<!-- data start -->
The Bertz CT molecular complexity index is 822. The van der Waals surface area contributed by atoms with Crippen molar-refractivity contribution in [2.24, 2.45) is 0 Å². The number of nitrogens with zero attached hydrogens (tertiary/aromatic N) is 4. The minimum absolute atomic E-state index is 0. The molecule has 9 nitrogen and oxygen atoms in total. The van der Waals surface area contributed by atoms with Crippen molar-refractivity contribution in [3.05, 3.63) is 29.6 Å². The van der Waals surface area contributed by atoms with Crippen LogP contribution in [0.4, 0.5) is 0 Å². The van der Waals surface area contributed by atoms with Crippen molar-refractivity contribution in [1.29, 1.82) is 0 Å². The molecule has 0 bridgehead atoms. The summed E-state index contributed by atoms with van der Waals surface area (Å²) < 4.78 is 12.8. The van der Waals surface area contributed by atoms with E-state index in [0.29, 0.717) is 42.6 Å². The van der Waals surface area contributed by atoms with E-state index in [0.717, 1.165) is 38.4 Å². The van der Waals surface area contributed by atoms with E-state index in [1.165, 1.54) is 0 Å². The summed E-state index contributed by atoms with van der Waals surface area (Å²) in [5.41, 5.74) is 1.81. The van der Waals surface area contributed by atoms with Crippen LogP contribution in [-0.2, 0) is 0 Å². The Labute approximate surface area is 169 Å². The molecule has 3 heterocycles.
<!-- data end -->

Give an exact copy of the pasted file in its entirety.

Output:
The Bertz CT molecular complexity index is 822. The van der Waals surface area contributed by atoms with Crippen molar-refractivity contribution in [2.24, 2.45) is 0 Å². The number of nitrogens with zero attached hydrogens (tertiary/aromatic N) is 4. The minimum absolute atomic E-state index is 0. The molecule has 9 nitrogen and oxygen atoms in total. The van der Waals surface area contributed by atoms with Crippen molar-refractivity contribution in [3.05, 3.63) is 29.6 Å². The van der Waals surface area contributed by atoms with Crippen LogP contribution in [0.4, 0.5) is 0 Å². The van der Waals surface area contributed by atoms with Crippen molar-refractivity contribution in [1.29, 1.82) is 0 Å². The molecule has 0 bridgehead atoms. The summed E-state index contributed by atoms with van der Waals surface area (Å²) < 4.78 is 12.8. The van der Waals surface area contributed by atoms with E-state index in [0.29, 0.717) is 42.6 Å². The van der Waals surface area contributed by atoms with E-state index in [0.717, 1.165) is 38.4 Å². The van der Waals surface area contributed by atoms with E-state index in [1.165, 1.54) is 0 Å². The summed E-state index contributed by atoms with van der Waals surface area (Å²) in [5.41, 5.74) is 1.81. The van der Waals surface area contributed by atoms with Crippen LogP contribution in [-0.2, 0) is 0 Å². The Labute approximate surface area is 169 Å². The molecule has 3 heterocycles.